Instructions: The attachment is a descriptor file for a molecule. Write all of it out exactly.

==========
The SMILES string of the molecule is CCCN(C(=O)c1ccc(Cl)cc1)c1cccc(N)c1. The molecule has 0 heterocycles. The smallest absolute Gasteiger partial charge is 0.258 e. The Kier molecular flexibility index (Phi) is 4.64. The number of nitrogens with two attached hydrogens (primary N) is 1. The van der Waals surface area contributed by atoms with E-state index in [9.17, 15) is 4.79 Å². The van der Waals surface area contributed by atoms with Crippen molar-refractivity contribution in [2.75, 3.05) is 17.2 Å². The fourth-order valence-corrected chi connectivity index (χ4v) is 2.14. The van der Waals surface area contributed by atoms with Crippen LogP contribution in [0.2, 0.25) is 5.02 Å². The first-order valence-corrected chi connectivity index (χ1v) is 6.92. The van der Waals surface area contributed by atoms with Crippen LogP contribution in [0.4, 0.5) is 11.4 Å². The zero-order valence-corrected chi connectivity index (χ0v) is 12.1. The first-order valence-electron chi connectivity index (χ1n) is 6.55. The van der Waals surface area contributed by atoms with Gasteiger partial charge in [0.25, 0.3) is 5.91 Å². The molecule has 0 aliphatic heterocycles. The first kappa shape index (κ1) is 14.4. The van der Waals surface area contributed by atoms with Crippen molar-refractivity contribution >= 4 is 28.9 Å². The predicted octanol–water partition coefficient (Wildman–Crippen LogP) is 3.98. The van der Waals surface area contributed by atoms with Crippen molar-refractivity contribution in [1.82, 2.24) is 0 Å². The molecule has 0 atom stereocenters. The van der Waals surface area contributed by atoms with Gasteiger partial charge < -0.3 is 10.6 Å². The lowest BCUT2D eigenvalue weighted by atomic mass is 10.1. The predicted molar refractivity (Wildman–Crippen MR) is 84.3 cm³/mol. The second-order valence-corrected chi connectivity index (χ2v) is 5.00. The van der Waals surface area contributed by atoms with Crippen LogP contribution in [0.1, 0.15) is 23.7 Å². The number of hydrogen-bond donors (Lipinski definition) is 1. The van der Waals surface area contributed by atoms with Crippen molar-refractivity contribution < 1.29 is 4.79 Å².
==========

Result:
The SMILES string of the molecule is CCCN(C(=O)c1ccc(Cl)cc1)c1cccc(N)c1. The molecule has 0 heterocycles. The smallest absolute Gasteiger partial charge is 0.258 e. The Kier molecular flexibility index (Phi) is 4.64. The number of nitrogens with two attached hydrogens (primary N) is 1. The van der Waals surface area contributed by atoms with E-state index in [9.17, 15) is 4.79 Å². The van der Waals surface area contributed by atoms with Crippen molar-refractivity contribution in [2.75, 3.05) is 17.2 Å². The fourth-order valence-corrected chi connectivity index (χ4v) is 2.14. The van der Waals surface area contributed by atoms with Crippen LogP contribution in [0.2, 0.25) is 5.02 Å². The first-order valence-corrected chi connectivity index (χ1v) is 6.92. The van der Waals surface area contributed by atoms with Crippen LogP contribution in [0.4, 0.5) is 11.4 Å². The zero-order valence-corrected chi connectivity index (χ0v) is 12.1. The first-order valence-electron chi connectivity index (χ1n) is 6.55. The van der Waals surface area contributed by atoms with Gasteiger partial charge in [0.25, 0.3) is 5.91 Å². The molecule has 0 aliphatic heterocycles. The first kappa shape index (κ1) is 14.4. The van der Waals surface area contributed by atoms with Crippen molar-refractivity contribution >= 4 is 28.9 Å². The predicted octanol–water partition coefficient (Wildman–Crippen LogP) is 3.98. The van der Waals surface area contributed by atoms with Crippen molar-refractivity contribution in [1.82, 2.24) is 0 Å². The molecule has 0 atom stereocenters. The van der Waals surface area contributed by atoms with Gasteiger partial charge < -0.3 is 10.6 Å². The lowest BCUT2D eigenvalue weighted by atomic mass is 10.1. The predicted molar refractivity (Wildman–Crippen MR) is 84.3 cm³/mol. The second-order valence-corrected chi connectivity index (χ2v) is 5.00. The van der Waals surface area contributed by atoms with Crippen LogP contribution in [0.1, 0.15) is 23.7 Å². The number of hydrogen-bond donors (Lipinski definition) is 1. The van der Waals surface area contributed by atoms with Crippen molar-refractivity contribution < 1.29 is 4.79 Å².